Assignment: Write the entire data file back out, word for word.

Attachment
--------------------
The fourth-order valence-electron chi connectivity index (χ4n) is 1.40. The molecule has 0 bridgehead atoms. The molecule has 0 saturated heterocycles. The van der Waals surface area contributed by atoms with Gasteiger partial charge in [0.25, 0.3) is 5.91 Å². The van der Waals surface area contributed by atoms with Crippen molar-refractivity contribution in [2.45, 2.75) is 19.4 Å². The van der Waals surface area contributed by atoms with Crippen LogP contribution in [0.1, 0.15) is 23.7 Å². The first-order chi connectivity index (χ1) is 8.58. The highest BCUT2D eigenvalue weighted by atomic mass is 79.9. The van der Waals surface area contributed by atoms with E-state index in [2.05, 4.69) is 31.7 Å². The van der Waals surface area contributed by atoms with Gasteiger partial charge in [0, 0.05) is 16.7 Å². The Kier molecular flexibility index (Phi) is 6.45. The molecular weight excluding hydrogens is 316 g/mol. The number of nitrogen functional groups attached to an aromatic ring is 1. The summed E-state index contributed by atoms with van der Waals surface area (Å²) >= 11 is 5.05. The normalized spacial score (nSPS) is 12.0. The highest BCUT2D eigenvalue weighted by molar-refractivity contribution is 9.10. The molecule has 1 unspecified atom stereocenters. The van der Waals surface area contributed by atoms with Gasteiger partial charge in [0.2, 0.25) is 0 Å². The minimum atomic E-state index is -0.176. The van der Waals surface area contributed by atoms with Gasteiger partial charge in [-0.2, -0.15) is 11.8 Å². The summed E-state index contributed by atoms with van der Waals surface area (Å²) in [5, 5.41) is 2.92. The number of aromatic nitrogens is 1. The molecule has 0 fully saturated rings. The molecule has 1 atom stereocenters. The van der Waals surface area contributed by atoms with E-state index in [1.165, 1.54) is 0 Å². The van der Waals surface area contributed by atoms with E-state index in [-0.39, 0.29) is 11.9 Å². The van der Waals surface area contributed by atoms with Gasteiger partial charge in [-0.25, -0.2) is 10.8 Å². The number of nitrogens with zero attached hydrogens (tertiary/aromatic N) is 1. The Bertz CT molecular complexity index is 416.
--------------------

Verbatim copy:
The fourth-order valence-electron chi connectivity index (χ4n) is 1.40. The molecule has 0 bridgehead atoms. The molecule has 0 saturated heterocycles. The van der Waals surface area contributed by atoms with Gasteiger partial charge in [0.25, 0.3) is 5.91 Å². The van der Waals surface area contributed by atoms with Crippen molar-refractivity contribution in [2.45, 2.75) is 19.4 Å². The van der Waals surface area contributed by atoms with Crippen LogP contribution in [0.1, 0.15) is 23.7 Å². The first-order chi connectivity index (χ1) is 8.58. The highest BCUT2D eigenvalue weighted by atomic mass is 79.9. The van der Waals surface area contributed by atoms with E-state index in [2.05, 4.69) is 31.7 Å². The van der Waals surface area contributed by atoms with Gasteiger partial charge in [0, 0.05) is 16.7 Å². The Kier molecular flexibility index (Phi) is 6.45. The molecular weight excluding hydrogens is 316 g/mol. The number of nitrogen functional groups attached to an aromatic ring is 1. The summed E-state index contributed by atoms with van der Waals surface area (Å²) >= 11 is 5.05. The normalized spacial score (nSPS) is 12.0. The highest BCUT2D eigenvalue weighted by molar-refractivity contribution is 9.10. The molecule has 1 unspecified atom stereocenters. The van der Waals surface area contributed by atoms with Gasteiger partial charge in [0.2, 0.25) is 0 Å². The minimum atomic E-state index is -0.176. The van der Waals surface area contributed by atoms with Gasteiger partial charge in [-0.2, -0.15) is 11.8 Å². The summed E-state index contributed by atoms with van der Waals surface area (Å²) in [5, 5.41) is 2.92. The number of aromatic nitrogens is 1. The molecule has 0 fully saturated rings. The molecule has 1 atom stereocenters. The van der Waals surface area contributed by atoms with E-state index in [1.165, 1.54) is 0 Å². The van der Waals surface area contributed by atoms with E-state index in [-0.39, 0.29) is 11.9 Å². The van der Waals surface area contributed by atoms with Gasteiger partial charge in [-0.25, -0.2) is 10.8 Å². The number of nitrogens with zero attached hydrogens (tertiary/aromatic N) is 1. The Bertz CT molecular complexity index is 416.